In a game at the 1954 Olympiad in Amsterdam, Botvinnik had the white pieces against Nikolay Minev of Bulgaria, and reached the following position after
[FEN "8/8/4Q3/k6K/8/6P1/8/q7 w - - 0 1"]
In Half a Century of Chess, Botvinnik writes,
Ten years prior to this game I had such an ending against G. Ravinsky ... There I did not understand the specific character of the ending and I tried, as in a rook ending, to keep my king on the eighth rank to support the promotion of the pawn at g8 and, this made the win most difficult.
That earlier game against Ravinsky had been analyzed by Keres, but still little had been properly understood about this ending. For instance, in a note after
61. ... Ka4 in the Minev game, Botvinnik points out, "Minev willingly occupies a4 with his king, as this was recommended by Keres in a well-known article where he analysed the ending of my game with Ravinsky." Instead, it turns out that the best place for the black king in this situation would have been the corner a1 square. There was an adjournment at move 73, and Botvinnik notes,
Although I did not find the correct plan before the adjournment, nevertheless I instinctively avoided moving my king to the eighth rank. After thorough analysis I finally found the right way of playing this ending. ... The winning plan consists in placing the white king on the same rank (or file) as the black king, or on the adjacent one. In this case White has a good chance of sheltering his king from checks. Once the method is found, of course, it looks simple.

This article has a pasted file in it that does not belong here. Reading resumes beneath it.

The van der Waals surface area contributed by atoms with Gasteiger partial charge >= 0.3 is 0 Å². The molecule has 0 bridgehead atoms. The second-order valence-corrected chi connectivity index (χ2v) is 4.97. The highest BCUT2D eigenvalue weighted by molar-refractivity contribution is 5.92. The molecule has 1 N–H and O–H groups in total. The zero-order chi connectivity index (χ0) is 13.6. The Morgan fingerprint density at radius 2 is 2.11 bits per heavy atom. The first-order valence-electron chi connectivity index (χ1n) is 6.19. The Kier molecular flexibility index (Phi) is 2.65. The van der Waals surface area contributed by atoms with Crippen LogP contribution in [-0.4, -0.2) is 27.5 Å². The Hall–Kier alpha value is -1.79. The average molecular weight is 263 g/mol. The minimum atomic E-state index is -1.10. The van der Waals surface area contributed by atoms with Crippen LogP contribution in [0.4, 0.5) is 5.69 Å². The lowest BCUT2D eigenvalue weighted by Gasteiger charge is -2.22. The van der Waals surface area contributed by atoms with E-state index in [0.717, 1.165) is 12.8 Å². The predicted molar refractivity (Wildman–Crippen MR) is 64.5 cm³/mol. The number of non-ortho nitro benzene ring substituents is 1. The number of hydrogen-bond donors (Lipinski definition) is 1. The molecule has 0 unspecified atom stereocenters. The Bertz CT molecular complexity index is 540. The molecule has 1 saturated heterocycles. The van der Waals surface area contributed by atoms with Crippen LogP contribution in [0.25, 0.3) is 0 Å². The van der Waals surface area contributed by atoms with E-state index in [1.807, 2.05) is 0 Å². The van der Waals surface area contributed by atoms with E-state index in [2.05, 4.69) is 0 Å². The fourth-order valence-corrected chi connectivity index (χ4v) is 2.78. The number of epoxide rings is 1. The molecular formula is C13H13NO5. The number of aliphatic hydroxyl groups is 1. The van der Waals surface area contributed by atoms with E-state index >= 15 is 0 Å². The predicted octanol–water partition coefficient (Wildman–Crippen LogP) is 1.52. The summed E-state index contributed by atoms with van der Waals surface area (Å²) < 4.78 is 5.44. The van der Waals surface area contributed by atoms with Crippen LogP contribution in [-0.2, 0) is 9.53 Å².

Finally, after White's 91st move, Botvinnik's plan had reached fruition:
[FEN "8/6P1/8/2KQ4/k7/8/7q/8 w - - 0 1"]
Black has as many as three checks, but they all lead to the exchange of queens. Here the game ended, Black resigned, but the first page of genuine theory was opened on the ending "queen and pawn against queen".
For yet another source commenting on the ending to this particular game,
here is Giddins in his The Greatest Ever Chess Endgames:
Relatively little was known about this type of endgame at the time this game was played, and despite a few inaccuracies in the play, Botvinnik first demonstrated the winning method for such an ending in this game. ... Without the aid of either tablebases or any substantial theoretical practice, apart from his own game against Ravinsky years before, Botvinnik effectively "solved" this ending in his adjournment analysis, identifying all the key elements of the winning method in such positions.